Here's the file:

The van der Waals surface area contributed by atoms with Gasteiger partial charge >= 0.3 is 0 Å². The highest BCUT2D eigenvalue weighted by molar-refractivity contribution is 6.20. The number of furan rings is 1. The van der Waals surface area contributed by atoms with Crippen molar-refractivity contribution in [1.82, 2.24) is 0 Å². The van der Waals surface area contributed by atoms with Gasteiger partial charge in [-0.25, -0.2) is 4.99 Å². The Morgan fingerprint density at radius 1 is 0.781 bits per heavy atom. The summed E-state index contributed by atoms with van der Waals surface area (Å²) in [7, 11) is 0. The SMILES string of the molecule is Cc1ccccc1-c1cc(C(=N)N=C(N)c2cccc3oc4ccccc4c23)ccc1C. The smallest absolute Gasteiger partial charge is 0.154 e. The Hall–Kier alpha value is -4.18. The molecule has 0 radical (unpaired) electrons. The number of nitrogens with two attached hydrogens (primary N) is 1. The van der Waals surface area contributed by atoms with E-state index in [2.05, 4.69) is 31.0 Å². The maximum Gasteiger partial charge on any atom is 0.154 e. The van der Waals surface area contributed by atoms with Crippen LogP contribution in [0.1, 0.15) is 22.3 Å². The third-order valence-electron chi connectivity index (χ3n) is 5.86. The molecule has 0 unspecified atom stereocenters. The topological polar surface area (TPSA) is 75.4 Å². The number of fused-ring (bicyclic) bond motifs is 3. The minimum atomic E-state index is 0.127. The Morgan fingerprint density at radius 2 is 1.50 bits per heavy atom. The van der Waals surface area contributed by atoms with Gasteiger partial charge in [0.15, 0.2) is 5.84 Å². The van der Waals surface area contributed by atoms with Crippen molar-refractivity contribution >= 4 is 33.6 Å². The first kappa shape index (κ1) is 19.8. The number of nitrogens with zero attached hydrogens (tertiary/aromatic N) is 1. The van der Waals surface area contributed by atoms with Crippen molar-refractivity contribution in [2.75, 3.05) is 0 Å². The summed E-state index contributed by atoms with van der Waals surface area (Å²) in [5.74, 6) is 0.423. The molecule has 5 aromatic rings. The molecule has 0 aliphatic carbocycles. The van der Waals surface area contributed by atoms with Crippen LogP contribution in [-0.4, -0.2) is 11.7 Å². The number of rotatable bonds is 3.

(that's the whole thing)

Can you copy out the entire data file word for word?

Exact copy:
The van der Waals surface area contributed by atoms with Gasteiger partial charge >= 0.3 is 0 Å². The highest BCUT2D eigenvalue weighted by molar-refractivity contribution is 6.20. The number of furan rings is 1. The van der Waals surface area contributed by atoms with Crippen molar-refractivity contribution in [1.82, 2.24) is 0 Å². The van der Waals surface area contributed by atoms with Gasteiger partial charge in [-0.25, -0.2) is 4.99 Å². The Morgan fingerprint density at radius 1 is 0.781 bits per heavy atom. The summed E-state index contributed by atoms with van der Waals surface area (Å²) in [7, 11) is 0. The SMILES string of the molecule is Cc1ccccc1-c1cc(C(=N)N=C(N)c2cccc3oc4ccccc4c23)ccc1C. The smallest absolute Gasteiger partial charge is 0.154 e. The Hall–Kier alpha value is -4.18. The molecule has 0 radical (unpaired) electrons. The number of nitrogens with two attached hydrogens (primary N) is 1. The van der Waals surface area contributed by atoms with E-state index in [2.05, 4.69) is 31.0 Å². The maximum Gasteiger partial charge on any atom is 0.154 e. The van der Waals surface area contributed by atoms with Crippen LogP contribution in [0.1, 0.15) is 22.3 Å². The third-order valence-electron chi connectivity index (χ3n) is 5.86. The molecule has 0 unspecified atom stereocenters. The topological polar surface area (TPSA) is 75.4 Å². The number of fused-ring (bicyclic) bond motifs is 3. The minimum atomic E-state index is 0.127. The Morgan fingerprint density at radius 2 is 1.50 bits per heavy atom. The van der Waals surface area contributed by atoms with Gasteiger partial charge in [0.15, 0.2) is 5.84 Å². The van der Waals surface area contributed by atoms with Crippen molar-refractivity contribution >= 4 is 33.6 Å². The first kappa shape index (κ1) is 19.8. The number of nitrogens with zero attached hydrogens (tertiary/aromatic N) is 1. The van der Waals surface area contributed by atoms with Crippen molar-refractivity contribution in [2.75, 3.05) is 0 Å². The summed E-state index contributed by atoms with van der Waals surface area (Å²) in [5.74, 6) is 0.423. The molecule has 5 aromatic rings. The molecule has 0 aliphatic carbocycles. The van der Waals surface area contributed by atoms with Crippen LogP contribution in [-0.4, -0.2) is 11.7 Å². The number of rotatable bonds is 3.